One of the more interesting stories of the past week was that of the decline in grip strength of the American man. The Washington Post had an interesting story about it, which you can read here, and a lot of people seemed to have an opinion on it.
A lot of it came down to people poking fun at the modern Millennial man, of course, and a lot of different outlets had differing opinions on what this meant. Me, I looked at the methodology behind as interesting but a little flawed. It seems like one of those great clickbait medical stories that takes a small sample size and makes a much grander argument than it really ought to. It’s like asking four people who they’re voting for and then thinking that some political candidate or the other is going to win a national election based on their pick.
It leads to a number of interesting things you can speculate on about the modern American male between the ages of 18-34, of course, and most of them weren’t very good. It was amusing because it reflects a lot of what I’ve seen at the gym over the past couple years. Anecdotal evidence is never the best, or conclusive in any aspect, but seeing the next generation of devotees of the iron game makes me think that this study probably reflects a trend in the newest generation.
Most of the young guys I see work out at the same times I do tend to be more interested in aesthetics and the like, looking to compete in the physique competitions at bodybuilding shows. It’s never about lifting heavy for a lot of these kids; it’s about how they look once they take their shirt off. I never thought I’d see so many guys taking shirtless pics in the locker room of a commercial gym but apparently that’s kind of a thing these days. It’s weird being old enough that I can look at these kids and feel out of touch with the next wave of gym culture.
I say “kid” because I own t-shirts that are older than many of them. There comes a point in your life when someone between 20-24 looks like a twelve year old. I never believed it when I was that age but, as I move closer to 40 than 30 at this juncture, it’s kind of uncanny.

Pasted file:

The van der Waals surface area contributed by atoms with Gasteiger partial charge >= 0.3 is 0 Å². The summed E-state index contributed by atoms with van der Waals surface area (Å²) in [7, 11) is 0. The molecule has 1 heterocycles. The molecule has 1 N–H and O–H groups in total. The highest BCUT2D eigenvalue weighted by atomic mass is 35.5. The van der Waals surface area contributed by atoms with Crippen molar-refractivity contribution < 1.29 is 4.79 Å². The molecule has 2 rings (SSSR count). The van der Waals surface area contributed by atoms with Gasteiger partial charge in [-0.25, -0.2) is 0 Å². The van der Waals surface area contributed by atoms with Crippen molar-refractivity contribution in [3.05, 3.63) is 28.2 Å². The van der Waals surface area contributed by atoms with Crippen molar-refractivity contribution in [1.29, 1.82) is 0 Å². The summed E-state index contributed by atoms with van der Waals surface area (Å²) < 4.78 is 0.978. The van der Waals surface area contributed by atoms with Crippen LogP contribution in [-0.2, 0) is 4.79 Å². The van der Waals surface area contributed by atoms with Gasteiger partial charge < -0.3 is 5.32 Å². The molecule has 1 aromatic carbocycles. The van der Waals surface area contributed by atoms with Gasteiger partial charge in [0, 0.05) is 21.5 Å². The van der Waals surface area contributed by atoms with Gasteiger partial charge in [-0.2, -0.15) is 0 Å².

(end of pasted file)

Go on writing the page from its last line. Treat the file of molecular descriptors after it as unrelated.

It took my a while to understand why these guys are so focused on how they look as opposed to moving iron because it’s a generational thing. When I started really getting into working out it was about being the strongest guy in the gym. It’s how we compared ourselves to one another; whoever could bench/squat/deadlift/curl/whatever the most was who was winning the iron game.
It directly reflected in cinema, too. Schwarzenegger, Stallone, et al, were guys who were large, powerful men and also larger than life action heroes. There’s a reason why we always joke that to be an action movie star from 1980 until the early 90s was contingent on a good workout regime, a steady supply of one liners and a healthy dose of anabolic steroids. Being the star of an action film didn’t just require you to be in shape; you had to be a physical specimen of a man.
It’s what drove a whole generation into the gym to play the iron game, myself included. Our heroes were these larger than life icons and we wanted to lift heavy weights, just like them. That generation of action film came, and went, and now it’s delightfully tacky to have an old school action film. Sylvester Stallone took another stab at relevance with the Expendables franchise, which delightfully pandered to that, and now the one man army type of film is relegated to the history shelf of cinema. One almost absurdly muscled everyman taking on armies of bad guys by himself is something that doesn’t sell anymore.
It’s been replaced by the superhero film as the action film of the moment, of course, but something curious has happened along the way. The American male actor needs to be a superhero now because the toughness of American men in acting has gone by the wayside.